October 2020 update
During the zoning administrator hearing on May 28th, AT&T’s application for use permit was reviewed and denied. AT&T appealed the denial and the appeal was heard on September 28th during a planning commission public hearing. The planning board upheld the prior denial during that session. The county planners and the planning commission suggested the proposed tower structure was not congruous with the existing church architecture and thought the tower was not implemented to minimize adverse visual effects as required by Marin County Telecommunications Facilities Policy. In order to minimize adverse visual impacts, St. Luke and AT&T are exploring the potential to erect a mono-pine tower structure on the south side of the property among an existing grove of pine trees.
We will continue to update this site as the project as necessary as the progresses.
St. Luke Presbyterian Church is working with AT&T to add a cellular installation on the St. Luke campus to improve cell service in the immediate community. AT&T has applied to the county of Marin for a permit to operate the site.
AT&T is pursing the permit in order to fill a significant service coverage gap along the east Point San Pedro Road corridor. In addition the new service will provide FirstNet services (see FirstNet.gov for more information) dedicated capacity to support police, firefighters, paramedics and other first responder communications.
St. Luke realizes reliable cell service is a growing and ever more important critical need for the community. This was demonstrated during last year’s power outages when the area was left with virtually no land line phone or internet service, creating a serious public service issue. The new tower will be sustainable, with battery backup that will survive power outages and other potential disasters.
For leasing space on its property for the installation, St. Luke will receive financial consideration. The financial support will enable St. Luke to fulfill its mission and serve the numerous community organizations it supports.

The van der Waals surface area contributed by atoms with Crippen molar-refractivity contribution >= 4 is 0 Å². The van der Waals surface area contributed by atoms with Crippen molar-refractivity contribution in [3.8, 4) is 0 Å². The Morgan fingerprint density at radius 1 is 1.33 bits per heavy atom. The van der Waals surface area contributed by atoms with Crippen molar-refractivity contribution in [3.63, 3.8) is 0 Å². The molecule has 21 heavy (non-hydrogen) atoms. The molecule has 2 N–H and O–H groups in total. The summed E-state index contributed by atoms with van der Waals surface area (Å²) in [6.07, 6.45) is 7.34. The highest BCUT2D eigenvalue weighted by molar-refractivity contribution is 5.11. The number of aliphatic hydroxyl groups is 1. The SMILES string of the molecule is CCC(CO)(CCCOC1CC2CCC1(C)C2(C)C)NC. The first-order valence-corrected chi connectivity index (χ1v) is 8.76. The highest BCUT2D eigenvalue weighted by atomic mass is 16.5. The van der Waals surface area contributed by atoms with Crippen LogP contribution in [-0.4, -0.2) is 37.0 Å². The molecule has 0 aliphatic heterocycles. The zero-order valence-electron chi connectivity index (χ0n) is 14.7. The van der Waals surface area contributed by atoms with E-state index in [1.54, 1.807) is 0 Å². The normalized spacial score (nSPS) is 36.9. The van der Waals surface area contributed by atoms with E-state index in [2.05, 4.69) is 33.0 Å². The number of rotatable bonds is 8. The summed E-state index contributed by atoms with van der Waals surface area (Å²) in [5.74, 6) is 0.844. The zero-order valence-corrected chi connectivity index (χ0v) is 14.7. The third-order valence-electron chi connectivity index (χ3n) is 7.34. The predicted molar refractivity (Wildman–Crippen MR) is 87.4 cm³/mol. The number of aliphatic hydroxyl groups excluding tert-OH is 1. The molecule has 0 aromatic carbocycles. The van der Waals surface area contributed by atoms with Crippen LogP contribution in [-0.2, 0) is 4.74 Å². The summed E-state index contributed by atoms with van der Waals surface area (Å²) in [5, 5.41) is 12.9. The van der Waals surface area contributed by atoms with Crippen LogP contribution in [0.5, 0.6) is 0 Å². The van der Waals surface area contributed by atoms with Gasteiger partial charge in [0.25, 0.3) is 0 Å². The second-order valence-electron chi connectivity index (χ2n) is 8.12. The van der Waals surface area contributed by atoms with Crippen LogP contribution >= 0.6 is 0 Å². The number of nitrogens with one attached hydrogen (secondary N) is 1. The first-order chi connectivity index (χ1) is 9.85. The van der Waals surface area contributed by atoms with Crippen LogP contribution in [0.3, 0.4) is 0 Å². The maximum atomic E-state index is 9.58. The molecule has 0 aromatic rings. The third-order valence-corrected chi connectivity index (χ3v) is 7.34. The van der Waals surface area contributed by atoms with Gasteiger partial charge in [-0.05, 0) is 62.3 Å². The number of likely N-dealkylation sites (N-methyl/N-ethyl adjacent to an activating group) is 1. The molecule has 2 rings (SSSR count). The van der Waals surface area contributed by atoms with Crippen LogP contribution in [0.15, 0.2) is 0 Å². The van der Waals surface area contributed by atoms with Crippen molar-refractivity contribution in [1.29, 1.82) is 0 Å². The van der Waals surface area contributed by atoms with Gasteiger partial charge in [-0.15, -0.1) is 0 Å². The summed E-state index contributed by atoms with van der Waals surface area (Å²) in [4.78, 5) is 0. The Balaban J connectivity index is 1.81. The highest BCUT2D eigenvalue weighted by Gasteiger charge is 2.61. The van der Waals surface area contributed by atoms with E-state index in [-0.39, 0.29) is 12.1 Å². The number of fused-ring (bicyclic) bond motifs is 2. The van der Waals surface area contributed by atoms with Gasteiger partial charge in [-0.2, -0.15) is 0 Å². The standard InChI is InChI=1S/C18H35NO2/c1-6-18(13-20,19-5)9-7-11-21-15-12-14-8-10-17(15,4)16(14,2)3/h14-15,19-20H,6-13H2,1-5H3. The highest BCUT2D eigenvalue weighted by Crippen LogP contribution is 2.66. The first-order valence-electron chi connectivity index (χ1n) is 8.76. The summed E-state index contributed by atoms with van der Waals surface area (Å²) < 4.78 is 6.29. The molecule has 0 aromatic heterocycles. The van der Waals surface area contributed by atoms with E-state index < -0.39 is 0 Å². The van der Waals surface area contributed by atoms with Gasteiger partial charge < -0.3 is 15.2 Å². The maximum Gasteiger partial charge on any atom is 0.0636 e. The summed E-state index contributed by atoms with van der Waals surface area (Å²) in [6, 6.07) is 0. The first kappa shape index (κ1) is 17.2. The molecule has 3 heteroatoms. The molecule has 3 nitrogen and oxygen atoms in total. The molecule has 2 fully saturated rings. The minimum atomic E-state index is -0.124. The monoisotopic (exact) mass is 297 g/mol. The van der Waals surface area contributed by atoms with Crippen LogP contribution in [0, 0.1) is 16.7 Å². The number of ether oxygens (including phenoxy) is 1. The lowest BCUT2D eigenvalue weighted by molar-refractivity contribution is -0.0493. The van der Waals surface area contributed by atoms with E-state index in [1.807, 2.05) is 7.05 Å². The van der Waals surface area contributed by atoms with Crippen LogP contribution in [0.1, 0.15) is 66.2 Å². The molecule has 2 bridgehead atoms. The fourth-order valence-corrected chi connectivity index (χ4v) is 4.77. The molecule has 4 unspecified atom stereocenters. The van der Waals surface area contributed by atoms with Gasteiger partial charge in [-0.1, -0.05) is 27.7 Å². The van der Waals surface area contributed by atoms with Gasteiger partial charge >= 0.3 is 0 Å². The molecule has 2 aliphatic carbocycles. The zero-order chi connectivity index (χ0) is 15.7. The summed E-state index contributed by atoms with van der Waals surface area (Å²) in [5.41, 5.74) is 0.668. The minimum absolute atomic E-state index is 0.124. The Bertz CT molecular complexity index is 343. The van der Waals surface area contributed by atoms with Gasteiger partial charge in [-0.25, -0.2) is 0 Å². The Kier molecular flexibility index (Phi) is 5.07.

What is being built?
The installation is being built in the form of a bell tower that will be integrated with the architecture of the Bayview Room, St. Luke’s community center. The facade will copy the look, feel and materials used in the existing construction. The tower will be approximately 30 feet high making it 11 feet higher than the Bayview Room.
The tower will utilize current 4G technologies.
Why the St. Luke Site?
AT&T investigated seven sites in the area in order to close its service gap. The St. Luke property was determined to be the best location to meet the technical requirements of the network with the least intrusive impact on the community.
Many church and school campuses across the country host cell sites. St. Luke’s property is zoned appropriately for a cell site.
Isn’t St. Luke concerned about the health impacts of cellular?
When the tower was first considered, St. Luke researched the health effects of a tower on its site. What we discovered was that many sites exist that are similar to the proposed site. Radio-frequency (RF) emissions at the ground level of a site such as that being proposed meet and exceed the FCC requirements for human safety and energy from cell towers decreases with distance. Additionally the American Cancer Society, World Health Organization and the FCC have all concluded that there are no known health concerns related to cell sites RF exposure.
A detailed radio-frequency emissions compliance report was done to evaluate the specific configuration of the proposed site. The study concluded that the proposed operation will not expose members of the general public to hazardous levels of RF energy on walkable surfaces at ground level or in adjacent buildings. The county concurred with this finding.
Won’t the installation be noisy?
A specific engineering study was done to evaluate whether the tower would meet noise standards. The study concluded under normal operation the tower would meet all noise level requirements. Under emergency operation, using backup generator power, the tower would meet daytime standards, but exceed nighttime standards when there is less ambient noise. Non-emergency noise standards do not apply to emergency use so the tower was ruled fully compliant.
What about the visual impacts?
The site was designed as a bell tower with all related equipment housed within the tower. As such there is no visual indication that the structure houses cell equipment. The limited height of the tower, along with tree cover and the property’s elevation, makes the tower almost undetectable from San Pedro Road and Beach Drive. From the north, tree cover conceals the tower from Bayview Drive, although the tower is visible from private homes and the exposure varies based on elevation. St. Luke is considering trimming trees on its property to offset any visual impact from the north.
We hope this answers any questions you may have. However, if you have further questions please email the church at and we will be happy to reply.
architectural rendering of the new St. Luke bell tower
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